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Most people overestimate the healthiness of their diet

Foods that are available for us to purchase in supermarkets and stores are not all equally healthy. And, although many people keep track of the amounts of fat and sugar in the food they buy, this is not the whole story when it comes to eating healthily. Despite all the information and guidance available, it seems that Americans still struggle to eat a healthy diet.

A new study on just how American perceptions of a healthy diet differ from reality is to be presented by Jessica Thomson at Nutrition 2022 Live Online, the flagship annual meeting of the American Society for Nutrition.

In this study, the researchers used data from the National Health and Nutrition Examination Survey, a nationally representative survey of U.S. adults conducted every two years. Over 9,700 participants were asked to complete detailed 24-hour dietary recall questionnaires and rate their diet as excellent, very good, good, fair or poor. The researchers then used the questionnaires to assess the quality of each participant’s diet. 

In this respect, healthier diets were considered to be those that included fruits and vegetables, whole grains, healthy fats, lower-fat dairy products, less sugar, and proteins from seafood and plants. Foods considered less healthy included refined grains and foods high in sodium, added sugars or saturated fats.

Apart from assessing diet quality, the researchers wished to find out whether a single, simple question (How healthy is your diet?) could be used as a screening tool to replace the detailed dietary questionnaires currently used in nutritional studies. Previous studies have found that people are accurate at assessing the state of their health overall, and that self-rated health is a strong predictor of morbidity and mortality. Currently, however, there is little research on whether self-rated diet quality is predictive of the actual quality of one’s diet.

The results of the study showed that people’s assessment of the healthiness of their diet did not agree with the researcher-calculated scores obtained from analysis of the detailed diet questionnaires. Participants tended to overrate the healthiness of their diets. Of the over 9,700 participants, about 8,000 (roughly 85 percent) inaccurately assessed the quality of their diet. Of those, almost all (99 percent) overrated the healthiness of their diet.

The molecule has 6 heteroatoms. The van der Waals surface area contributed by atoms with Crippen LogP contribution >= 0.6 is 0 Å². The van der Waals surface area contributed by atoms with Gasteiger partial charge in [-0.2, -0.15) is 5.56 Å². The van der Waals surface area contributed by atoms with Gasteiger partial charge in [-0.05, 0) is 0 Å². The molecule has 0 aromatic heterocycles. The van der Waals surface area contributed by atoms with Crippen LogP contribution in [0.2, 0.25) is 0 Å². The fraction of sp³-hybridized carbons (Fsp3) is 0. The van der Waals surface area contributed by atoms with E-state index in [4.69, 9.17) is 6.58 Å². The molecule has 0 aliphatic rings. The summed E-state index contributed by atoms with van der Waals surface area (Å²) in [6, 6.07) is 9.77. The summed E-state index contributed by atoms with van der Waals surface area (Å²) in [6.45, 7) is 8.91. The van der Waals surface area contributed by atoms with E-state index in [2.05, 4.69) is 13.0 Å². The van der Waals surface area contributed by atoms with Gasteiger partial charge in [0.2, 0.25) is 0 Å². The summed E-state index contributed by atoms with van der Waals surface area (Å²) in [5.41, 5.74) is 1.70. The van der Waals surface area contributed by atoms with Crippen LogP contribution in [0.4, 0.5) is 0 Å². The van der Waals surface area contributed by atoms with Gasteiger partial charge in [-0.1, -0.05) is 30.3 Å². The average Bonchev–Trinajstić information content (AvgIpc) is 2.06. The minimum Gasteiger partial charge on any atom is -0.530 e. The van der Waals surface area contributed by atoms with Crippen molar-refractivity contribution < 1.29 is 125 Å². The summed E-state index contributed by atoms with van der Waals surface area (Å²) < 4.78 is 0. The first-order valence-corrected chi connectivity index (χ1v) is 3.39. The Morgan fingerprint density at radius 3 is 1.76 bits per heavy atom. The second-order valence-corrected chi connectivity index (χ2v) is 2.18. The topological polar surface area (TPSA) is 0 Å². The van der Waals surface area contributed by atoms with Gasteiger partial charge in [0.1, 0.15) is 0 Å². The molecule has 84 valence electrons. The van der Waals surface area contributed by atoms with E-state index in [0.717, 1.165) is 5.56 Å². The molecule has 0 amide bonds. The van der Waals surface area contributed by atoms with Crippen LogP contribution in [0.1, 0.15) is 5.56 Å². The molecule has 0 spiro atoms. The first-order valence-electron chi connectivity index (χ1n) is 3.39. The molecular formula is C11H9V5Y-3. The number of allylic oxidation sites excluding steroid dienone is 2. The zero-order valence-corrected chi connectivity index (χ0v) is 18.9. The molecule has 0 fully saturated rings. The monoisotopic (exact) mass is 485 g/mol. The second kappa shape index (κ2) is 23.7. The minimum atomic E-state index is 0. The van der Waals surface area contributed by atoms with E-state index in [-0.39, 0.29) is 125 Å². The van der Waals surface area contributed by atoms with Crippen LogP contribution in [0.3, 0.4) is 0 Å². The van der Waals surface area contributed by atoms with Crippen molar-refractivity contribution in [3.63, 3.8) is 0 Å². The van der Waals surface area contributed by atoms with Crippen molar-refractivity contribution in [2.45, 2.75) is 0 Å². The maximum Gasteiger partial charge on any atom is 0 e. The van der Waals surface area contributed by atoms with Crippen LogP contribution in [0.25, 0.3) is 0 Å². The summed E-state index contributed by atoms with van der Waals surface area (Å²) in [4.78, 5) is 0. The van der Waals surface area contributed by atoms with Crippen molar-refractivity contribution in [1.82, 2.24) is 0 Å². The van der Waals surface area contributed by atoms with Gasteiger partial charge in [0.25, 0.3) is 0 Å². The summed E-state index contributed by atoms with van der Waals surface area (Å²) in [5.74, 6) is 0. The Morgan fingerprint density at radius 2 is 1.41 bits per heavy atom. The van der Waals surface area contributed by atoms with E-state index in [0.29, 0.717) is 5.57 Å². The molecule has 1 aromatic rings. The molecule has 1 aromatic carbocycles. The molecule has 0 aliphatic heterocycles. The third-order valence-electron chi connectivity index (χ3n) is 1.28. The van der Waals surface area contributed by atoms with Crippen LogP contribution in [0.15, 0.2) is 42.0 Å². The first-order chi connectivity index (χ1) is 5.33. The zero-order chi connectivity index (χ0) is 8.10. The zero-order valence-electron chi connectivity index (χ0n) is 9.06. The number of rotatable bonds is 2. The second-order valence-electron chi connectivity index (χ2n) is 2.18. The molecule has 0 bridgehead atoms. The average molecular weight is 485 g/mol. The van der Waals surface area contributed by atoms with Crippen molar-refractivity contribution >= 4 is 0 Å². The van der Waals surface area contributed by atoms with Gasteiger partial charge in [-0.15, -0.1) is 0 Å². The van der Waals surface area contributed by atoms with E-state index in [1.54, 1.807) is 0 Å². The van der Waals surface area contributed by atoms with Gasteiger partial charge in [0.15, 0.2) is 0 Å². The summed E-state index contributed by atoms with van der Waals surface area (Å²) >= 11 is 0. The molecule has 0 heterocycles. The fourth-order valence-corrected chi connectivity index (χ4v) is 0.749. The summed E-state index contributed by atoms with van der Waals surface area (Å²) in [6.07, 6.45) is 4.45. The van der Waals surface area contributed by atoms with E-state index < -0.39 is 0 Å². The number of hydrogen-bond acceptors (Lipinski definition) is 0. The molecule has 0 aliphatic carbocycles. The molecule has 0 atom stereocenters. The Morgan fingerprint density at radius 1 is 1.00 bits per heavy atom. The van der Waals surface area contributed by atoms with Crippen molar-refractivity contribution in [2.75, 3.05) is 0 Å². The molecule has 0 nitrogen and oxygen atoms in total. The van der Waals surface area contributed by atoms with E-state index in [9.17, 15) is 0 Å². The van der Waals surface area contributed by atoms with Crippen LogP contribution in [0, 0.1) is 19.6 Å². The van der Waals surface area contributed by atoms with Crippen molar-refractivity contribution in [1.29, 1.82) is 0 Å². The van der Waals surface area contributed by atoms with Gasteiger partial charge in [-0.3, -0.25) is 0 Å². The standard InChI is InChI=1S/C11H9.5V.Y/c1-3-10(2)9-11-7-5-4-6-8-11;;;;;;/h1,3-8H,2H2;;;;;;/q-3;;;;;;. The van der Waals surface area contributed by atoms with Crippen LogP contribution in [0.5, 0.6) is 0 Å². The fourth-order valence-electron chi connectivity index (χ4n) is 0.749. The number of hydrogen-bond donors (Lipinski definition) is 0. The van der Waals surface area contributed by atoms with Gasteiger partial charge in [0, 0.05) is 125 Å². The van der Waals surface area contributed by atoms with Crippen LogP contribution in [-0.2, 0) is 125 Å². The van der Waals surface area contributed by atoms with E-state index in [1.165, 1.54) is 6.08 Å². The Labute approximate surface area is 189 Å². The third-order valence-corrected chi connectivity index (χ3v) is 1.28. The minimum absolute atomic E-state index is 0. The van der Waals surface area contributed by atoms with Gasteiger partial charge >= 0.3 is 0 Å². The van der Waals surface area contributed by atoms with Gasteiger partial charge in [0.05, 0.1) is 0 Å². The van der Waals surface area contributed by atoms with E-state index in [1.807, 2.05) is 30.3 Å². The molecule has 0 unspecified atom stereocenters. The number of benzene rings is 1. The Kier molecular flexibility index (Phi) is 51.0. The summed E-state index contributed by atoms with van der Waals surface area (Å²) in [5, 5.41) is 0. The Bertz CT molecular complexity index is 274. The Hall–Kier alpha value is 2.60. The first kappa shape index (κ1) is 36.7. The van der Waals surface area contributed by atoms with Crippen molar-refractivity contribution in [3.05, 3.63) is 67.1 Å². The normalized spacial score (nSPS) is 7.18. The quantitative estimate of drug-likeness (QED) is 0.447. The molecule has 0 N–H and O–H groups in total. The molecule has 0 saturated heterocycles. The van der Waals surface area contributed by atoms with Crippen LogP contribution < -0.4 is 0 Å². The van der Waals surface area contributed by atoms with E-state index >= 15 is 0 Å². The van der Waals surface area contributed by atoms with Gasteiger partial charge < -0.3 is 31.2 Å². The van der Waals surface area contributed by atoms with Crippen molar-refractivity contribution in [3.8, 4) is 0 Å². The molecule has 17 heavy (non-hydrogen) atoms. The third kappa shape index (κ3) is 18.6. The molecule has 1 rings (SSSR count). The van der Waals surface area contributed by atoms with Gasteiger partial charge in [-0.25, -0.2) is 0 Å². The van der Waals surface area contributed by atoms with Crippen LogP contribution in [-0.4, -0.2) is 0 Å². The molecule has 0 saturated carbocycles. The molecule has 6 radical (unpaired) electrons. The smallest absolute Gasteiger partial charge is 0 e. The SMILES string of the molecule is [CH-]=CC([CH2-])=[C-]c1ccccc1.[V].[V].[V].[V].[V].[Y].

“We found that only a small percentage of U.S. adults can accurately assess the healthfulness of their diet and, interestingly, it’s mostly those who perceive their diet as poor who are able to accurately assess their diet,” said Thomson, lead author of the study. “Additionally, most adults overrate the quality of their diet, sometimes to a substantial degree.”

Among those who rated their diet as poor, their assessment matched that of the researchers in 97 percent of instances. However, in the other dietary categories the assessment by the participants only matched that of the researchers in 1–18 percent of cases. This represents a significant and concerning disconnect between the researcher-calculated scores and how participants actually perceived their own diets.

“It’s difficult for us to say whether U.S. adults lack an accurate understanding of the components of a healthful versus unhealthful diet, or whether adults perceive the healthfulness of their diet as they wish it to be – that is, higher in quality than it actually is,” said Thomson. “Until we have a better understanding of what individuals consider when assessing the healthfulness of their diet, it will be difficult to determine what knowledge and skills are necessary to improve self-assessment or perception of one’s diet quality.”

Clearly, using a person’s answer to the question ‘How healthy is your diet?’ is not going to provide an accurate assessment, or replace the detailed diet questionnaires currently used in nutritional studies. Thomson said further research could help to elucidate what factors people consider when asked to assess their diet quality. For instance, it would be helpful to know whether people are aware of particular dietary recommendations and whether they take into consideration where their food is purchased or how it is prepared. 

By Alison Bosman, Staff Writer

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